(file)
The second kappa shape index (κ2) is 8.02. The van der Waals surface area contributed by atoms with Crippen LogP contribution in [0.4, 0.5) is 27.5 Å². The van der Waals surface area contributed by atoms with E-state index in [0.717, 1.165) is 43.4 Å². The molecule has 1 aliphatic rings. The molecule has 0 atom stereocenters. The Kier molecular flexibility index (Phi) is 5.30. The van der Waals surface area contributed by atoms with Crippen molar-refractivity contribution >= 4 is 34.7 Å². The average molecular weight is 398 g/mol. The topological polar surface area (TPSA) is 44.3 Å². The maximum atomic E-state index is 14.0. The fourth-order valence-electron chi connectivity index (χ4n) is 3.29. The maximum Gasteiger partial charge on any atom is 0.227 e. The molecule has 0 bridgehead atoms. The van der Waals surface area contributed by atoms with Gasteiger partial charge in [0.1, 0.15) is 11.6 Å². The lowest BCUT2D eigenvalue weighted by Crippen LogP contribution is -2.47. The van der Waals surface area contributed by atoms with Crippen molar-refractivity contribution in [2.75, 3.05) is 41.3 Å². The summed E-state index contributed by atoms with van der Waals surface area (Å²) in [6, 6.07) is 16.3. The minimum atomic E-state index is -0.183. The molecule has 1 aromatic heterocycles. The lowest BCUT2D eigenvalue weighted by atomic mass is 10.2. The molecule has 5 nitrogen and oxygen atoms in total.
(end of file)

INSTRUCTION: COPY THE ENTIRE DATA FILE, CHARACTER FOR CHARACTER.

The second kappa shape index (κ2) is 8.02. The van der Waals surface area contributed by atoms with Crippen LogP contribution in [0.4, 0.5) is 27.5 Å². The van der Waals surface area contributed by atoms with E-state index in [0.717, 1.165) is 43.4 Å². The molecule has 1 aliphatic rings. The molecule has 0 atom stereocenters. The Kier molecular flexibility index (Phi) is 5.30. The van der Waals surface area contributed by atoms with Crippen molar-refractivity contribution >= 4 is 34.7 Å². The average molecular weight is 398 g/mol. The topological polar surface area (TPSA) is 44.3 Å². The maximum atomic E-state index is 14.0. The fourth-order valence-electron chi connectivity index (χ4n) is 3.29. The maximum Gasteiger partial charge on any atom is 0.227 e. The molecule has 0 bridgehead atoms. The van der Waals surface area contributed by atoms with Gasteiger partial charge in [0.1, 0.15) is 11.6 Å². The lowest BCUT2D eigenvalue weighted by Crippen LogP contribution is -2.47. The van der Waals surface area contributed by atoms with Crippen molar-refractivity contribution in [2.75, 3.05) is 41.3 Å². The summed E-state index contributed by atoms with van der Waals surface area (Å²) in [6, 6.07) is 16.3. The minimum atomic E-state index is -0.183. The molecule has 1 aromatic heterocycles. The lowest BCUT2D eigenvalue weighted by atomic mass is 10.2. The molecule has 5 nitrogen and oxygen atoms in total.